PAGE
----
yet?”
Mercy’s throat burned as powerfully as if she’d
swallowed a tablespoonful of acid. Her own eyes begged to cut loose a river of
tears, but she warded them off with a shake of her head while gathering both
boys tightly to her. “No, darlings, I don’t believe they woke up in bed. I
believe with all my heart they awoke in heaven and are right now asking Jesus
to keep you safe.”
“And so Jesus tol’ that angel to come in the house
and get us?” Joseph pointed a shaky finger at Sam Connors. The big fellow lay
motionless on his back, with several men bent over him, calling his name and
fanning his face.
Mercy smiled. “He’s not an angel, my sweet, but
that’s not to say that God didn’t have something to do with sending him in to
rescue you.”
“Is he gonna die, like Mama and Papa?” John Roy asked
between frantic sobs.
“Oh, honey, I don’t know.”
She overheard Lyle Phelps suggest they take him over
to Doc Trumble’s house, but then Harold Crew said he’d spotted the doctor about
an hour ago, driving out to the DeLass farm to deliver baby number seven.
A few sets of eyes glanced around until they landed
on Mercy. She knew what folks were thinking. She worked for Doc Trumble, she
had more medical training and experience than the average person, and her house
was closest to the scene. But their gazes also indicated they understood the
awkwardness of the situation, considering the ongoing feud between the two
families. Although the idea of caring for him didn’t appeal, she’d taken an
oath to always do her best to preserve life. Besides, the Lord commanded her to
love her neighbor as herself, making it a sin to walk away from someone in
need, regardless of his family name.
She dropped her shoulders, even as the boys snuggled
close. “Put him on a cart and take him to my place,” she stated.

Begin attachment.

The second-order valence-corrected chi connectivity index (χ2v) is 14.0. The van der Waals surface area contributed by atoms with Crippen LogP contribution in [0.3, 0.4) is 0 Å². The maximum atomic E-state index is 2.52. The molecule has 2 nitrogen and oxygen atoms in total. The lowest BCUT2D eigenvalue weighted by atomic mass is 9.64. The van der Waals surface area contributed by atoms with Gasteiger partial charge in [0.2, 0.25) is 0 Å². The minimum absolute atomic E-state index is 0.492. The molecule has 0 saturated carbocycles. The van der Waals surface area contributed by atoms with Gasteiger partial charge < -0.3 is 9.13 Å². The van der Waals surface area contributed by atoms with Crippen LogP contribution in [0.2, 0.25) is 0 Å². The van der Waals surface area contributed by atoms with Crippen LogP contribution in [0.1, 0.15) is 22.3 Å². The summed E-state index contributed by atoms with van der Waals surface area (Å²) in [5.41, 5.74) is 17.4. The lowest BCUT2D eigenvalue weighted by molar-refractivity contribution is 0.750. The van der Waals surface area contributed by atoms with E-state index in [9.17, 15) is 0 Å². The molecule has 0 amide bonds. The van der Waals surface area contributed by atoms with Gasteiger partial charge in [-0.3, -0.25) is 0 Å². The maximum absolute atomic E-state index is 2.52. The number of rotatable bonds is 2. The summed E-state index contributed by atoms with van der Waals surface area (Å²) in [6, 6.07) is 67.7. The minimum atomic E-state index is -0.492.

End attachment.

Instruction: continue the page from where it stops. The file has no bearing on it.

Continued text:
As if relieved that his care would fall to someone
other than themselves, several men hurried to pick him up and carried him to
Harold Crew’s nearby buggy.
“What about us?” Joseph asked.
The sheriff stepped forward and made a quick study of
each boy. “You can stay out at my sister’s farm. She won’t mind adding a couple
o’ more young’uns to her brood.”
Joseph burst into loud howls upon the sheriff’s
announcement. Mercy hugged him and John Roy possessively. “Their parents were
my closest friends, Sheriff Marshall. I’d like to assume their care.”
He frowned and scratched the back of his head. “Don’t
know as that’s the best solution, you bein’ unwed an’ all.”
“That should have no bearing whatever on where they
go. Their parents were my closest friends. They’re coming home with me.” She
took both boys by the hands, turned, and led them back down Caldwell Street,
away from the still-smoldering house and the sheriff’s disapproving gaze.
Overhead, black smoke filled the skies, obliterating any hope of the night’s
first stars or the crescent moon making an appearance.

 

Love Comes Home

July 15th, 2014

Love Comes Home

9780800721855

By Ann H. Gabhart

When the flush of victory fades, there remains a winding road to an uncertain future.

World War II is finally over and the people of Rosey Corner are joyfully welcoming the boys home. The Merritt sisters in particular are looking toward the future. Kate is eager to start a family and live out her dream of happily ever after with Jay. Evangeline craves a beautiful house and encourages Mike to pastor a big-town church. Victoria wants what can never be. And Lorena is growing up and wondering more and more about her birth family.

Each sister must learn to hold her plans with a loose hand, trusting that God will guide and strengthen them as they share the joys and sorrows of life in their little corner of the world.

Award-winning and bestselling author Ann Gabhart invites you back to Rosey Corner for a heartfelt story that closes the distance between the things that were and things that can yet be.

ISLAND BREEZES

WWII kept their men away much too long. Now the sisters are waiting for the men to come home. Rosey Corner will be seeing both sorrow and joy.